Faculty and staff emphasized the need for increased involvement in administrative decisions when discussing the College of Business initiative at an open forum Wednesday.
Provost Michael Kotlikoff moderated deliberations about the administrative rationale for the decision at the forum.
Although many have characterized the decision as sudden and surprising, Kotlikoff said discussion of the College of Business actually began in 2008.
The provost called the creation of the College of Business a politically difficult initiative, explaining that this made the administration choose to bypass the faculty senate when making the decision to merge the colleges.
“If we had entered an extended debate with faculty and alumni, it would have been tremendously resisted,” he said.
There was a consensus based on previous task forces and the programs’ accreditation reports that the merger was necessary, according to Kotlikoff.
Kotlikoff emphasized that he wanted to focus the conversation on the future of the new college and how faculty, students and alumni could participate in the project moving forward.
“The important thing to me is where we’re going in the future, how we can do the best job in recruiting faculty and recruiting students and providing them with the best opportunity to interact,” he said.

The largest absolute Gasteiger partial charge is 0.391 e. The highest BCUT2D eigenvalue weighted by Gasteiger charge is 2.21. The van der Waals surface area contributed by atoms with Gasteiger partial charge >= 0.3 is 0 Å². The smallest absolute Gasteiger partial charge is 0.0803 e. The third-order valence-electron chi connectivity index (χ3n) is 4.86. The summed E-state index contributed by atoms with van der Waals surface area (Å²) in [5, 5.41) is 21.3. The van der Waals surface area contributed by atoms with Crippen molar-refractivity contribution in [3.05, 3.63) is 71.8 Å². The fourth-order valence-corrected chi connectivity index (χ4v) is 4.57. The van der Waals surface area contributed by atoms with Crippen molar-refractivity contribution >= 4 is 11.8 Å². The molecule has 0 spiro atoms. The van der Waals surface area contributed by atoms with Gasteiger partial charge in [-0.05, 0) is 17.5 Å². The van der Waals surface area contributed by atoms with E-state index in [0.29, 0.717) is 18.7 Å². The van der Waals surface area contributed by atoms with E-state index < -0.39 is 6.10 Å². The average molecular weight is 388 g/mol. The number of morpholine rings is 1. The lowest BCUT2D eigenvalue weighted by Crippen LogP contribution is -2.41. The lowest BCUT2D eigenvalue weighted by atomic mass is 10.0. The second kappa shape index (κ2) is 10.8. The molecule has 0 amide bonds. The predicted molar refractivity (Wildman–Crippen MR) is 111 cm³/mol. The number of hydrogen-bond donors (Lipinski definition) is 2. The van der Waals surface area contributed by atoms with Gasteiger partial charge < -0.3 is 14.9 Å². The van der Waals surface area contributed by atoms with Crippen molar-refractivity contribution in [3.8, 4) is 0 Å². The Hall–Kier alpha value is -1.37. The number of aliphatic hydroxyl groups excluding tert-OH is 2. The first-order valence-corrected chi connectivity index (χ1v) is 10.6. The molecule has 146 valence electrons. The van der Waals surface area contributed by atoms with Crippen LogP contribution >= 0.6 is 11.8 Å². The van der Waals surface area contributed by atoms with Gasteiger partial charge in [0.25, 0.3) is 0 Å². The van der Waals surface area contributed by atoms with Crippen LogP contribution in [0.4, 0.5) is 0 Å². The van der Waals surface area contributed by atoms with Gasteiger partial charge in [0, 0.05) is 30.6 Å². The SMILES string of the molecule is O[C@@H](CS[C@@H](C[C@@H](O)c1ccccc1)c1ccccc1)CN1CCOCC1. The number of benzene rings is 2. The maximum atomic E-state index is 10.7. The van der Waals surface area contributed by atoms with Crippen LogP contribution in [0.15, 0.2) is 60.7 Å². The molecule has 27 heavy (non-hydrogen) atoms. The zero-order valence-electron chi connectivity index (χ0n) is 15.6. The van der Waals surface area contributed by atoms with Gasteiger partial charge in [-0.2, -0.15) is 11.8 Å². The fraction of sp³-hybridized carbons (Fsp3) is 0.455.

Several faculty members voiced their disappointment in the decision-making process.
Michael Fontaine, acting dean of faculty, discussed the argument that the trustees had overlooked input from the broader community, including a faculty senate resolution that suggested tabling the initiative.
“The trustees did not ignore the resolution, they opted against it,” Fontaine said.
However, a number of faculty and staff members also questioned the administration’s ability to act transparently in the future after the precedent they had set in this decision.
Kotlikoff announced that several committees — comprised primarily of faculty — have been created to address components of planning for the new college. These committees will report back to shared governance structures to enable a “robust discussion of all these issues,” he said.
Shared governance will be implemented moving forward to navigate the “stress between individual colleges,” according to the provost.
Kotlikoff said the main purpose of the College of Business is to increase the “excellence, influence and visibility” of Cornell’s accredited business programs by preserving the unique focus of each school, which are currently disparately housed in the School of Hotel Administration, the Dyson School of Applied Economics and Management, and the Samuel Curtis Johnson Graduate School of Management.
“It’s not a reduction of other programs at Cornell, but it is a response to the fact that we have three small accredited business programs, and we could do better at Cornell by working together,” he said.
The initiative also seeks to create a College of Business “that affirms Cornell’s core principles” by addressing societal problems and the changing business landscape, according to Kotlikoff.
Prof. Christopher Barrett, applied economics and management, deputy dean and dean designate of academic affairs for the College of Business, echoed Kotlikoff’s sentiment.
“We could become the business school that starts to change the way that business education and research is done,” Barrett said. “I think it’s a challenge that we can do, and I’m excited about it.”